July 1, 2021


If you love food, you've come to the right place! You'll often find me buried under piles of cookbooks where I try out new cuisines for the family to enjoy. I love travel and here, you'll find recipes inspired by those trips. 

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Growing up in Singapore, one of my favorite easy to make desserts was sago pudding with coconut milk and gula melaka syrup (also known as coconut palm sugar). Sago pudding basically requires sago pearls (which are similar to tapioca pearls but made from palm trees). These tiny pearls were boiled until cooked, drained and then kept in the fridge in molds overnight to set. We’d un-mold the cold sago the next day, pour copious amounts of coconut milk and gula melaka syrup and enjoy this cold tasty treat to help combat the tropical heat.

I had wanted to make this recipe the other day as our temperatures were soaring into the high 90s Fahrenheit but realized I didn’t have any sago pearls on hand. I decided to try this out with rice instead and was blown away by just how satisfying this was. The key to this dessert is smoky, dark richness of the gula melaka or coconut palm sugar that is used to make the syrup for this dish. If you can’t find coconut palm sugar, you can substitute this for dark brown sugar.

This is one of the easiest desserts you can make since it really requires just a handful of pantry ingredients. Best of all, you can add your favorite fruit and nuts to the pudding if you’d like. Back home, we’d eat our sago pudding by itself or with sliced mangoes. I just happened to have figs at home and added some pumpkin seeds for a bit of crunch.


Gula Melaka (literally meaning sugar Malacca) is a sweetener made from the sap collected from immature coconut palm trees (specifically flower stalks). The sap or liquid is then boiled down in a large vessel over flames and reduced to a thick syrup. This thick syrup is poured into bamboo molds and allowed to harden. In South East Asia, you can find gula Melaka in the form of small cakes that have been un-molded. These tend to be quite hard and often times I find it difficult to cut unless you have a very sharp knife. On a recent trip to Whole Foods I did actually find a bottle of coconut palm sugar in powder form and decided to give that a try. With a texture similar to brown sugar, the powdered form of gula Melaka tasted exactly like the block form and much easier to use. If you’re looking for coconut palm sugar and only find the granulated form, definitely give it a try. Apart from this recipe, I use coconut palm sugar as a sugar substitute. It has a low glycemic index and adds a delicious smoky caramel flavor to anything you add to it.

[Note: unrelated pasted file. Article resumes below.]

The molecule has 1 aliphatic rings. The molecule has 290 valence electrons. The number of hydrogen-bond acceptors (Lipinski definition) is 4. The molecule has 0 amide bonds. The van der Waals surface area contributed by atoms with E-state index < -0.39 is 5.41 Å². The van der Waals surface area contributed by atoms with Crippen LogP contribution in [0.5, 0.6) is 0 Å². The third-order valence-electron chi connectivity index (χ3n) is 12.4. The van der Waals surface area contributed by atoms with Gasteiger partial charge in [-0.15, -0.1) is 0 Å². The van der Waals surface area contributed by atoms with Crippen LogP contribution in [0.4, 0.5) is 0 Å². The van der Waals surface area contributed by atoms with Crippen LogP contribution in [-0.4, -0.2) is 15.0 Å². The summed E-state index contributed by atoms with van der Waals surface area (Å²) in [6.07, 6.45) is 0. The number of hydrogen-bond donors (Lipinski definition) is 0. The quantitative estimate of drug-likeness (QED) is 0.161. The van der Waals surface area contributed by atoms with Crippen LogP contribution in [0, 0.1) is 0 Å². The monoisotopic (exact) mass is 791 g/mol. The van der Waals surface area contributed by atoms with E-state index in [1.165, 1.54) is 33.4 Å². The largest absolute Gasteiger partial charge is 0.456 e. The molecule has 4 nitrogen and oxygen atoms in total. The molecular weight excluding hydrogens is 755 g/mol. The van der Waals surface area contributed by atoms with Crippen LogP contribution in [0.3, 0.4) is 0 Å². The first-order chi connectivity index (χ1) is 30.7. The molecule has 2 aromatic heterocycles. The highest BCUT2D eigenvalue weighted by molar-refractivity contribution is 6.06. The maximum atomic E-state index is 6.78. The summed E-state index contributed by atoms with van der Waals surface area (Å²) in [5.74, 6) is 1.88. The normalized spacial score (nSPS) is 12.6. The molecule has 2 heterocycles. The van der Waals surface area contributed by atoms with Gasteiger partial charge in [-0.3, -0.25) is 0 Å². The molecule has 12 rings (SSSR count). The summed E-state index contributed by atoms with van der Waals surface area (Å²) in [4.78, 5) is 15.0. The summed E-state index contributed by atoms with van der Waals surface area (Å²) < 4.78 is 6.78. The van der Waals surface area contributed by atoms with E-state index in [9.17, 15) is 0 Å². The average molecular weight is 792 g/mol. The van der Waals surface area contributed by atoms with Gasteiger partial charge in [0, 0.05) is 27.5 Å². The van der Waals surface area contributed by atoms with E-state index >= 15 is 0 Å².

Pandan leaves (also known as screw pine leaves) are herbaceous leaves that grow in South East Asia that is used in both savory and sweet dishes. The leaves have hints of vanilla and rose and are a perfect match when paired with coconut milk. You can find these either fresh or frozen at most local asian supermarkets or you can get pandan paste, which is a thick pandan concentrate online. If you do use pandan concentrate in anything, keep in mind that it will turn your dish bright green! Using the concentrate is common in desserts in South East Asia where you’ll find bright green desserts, but not so much in savory dishes where fresh or frozen leaves are used.

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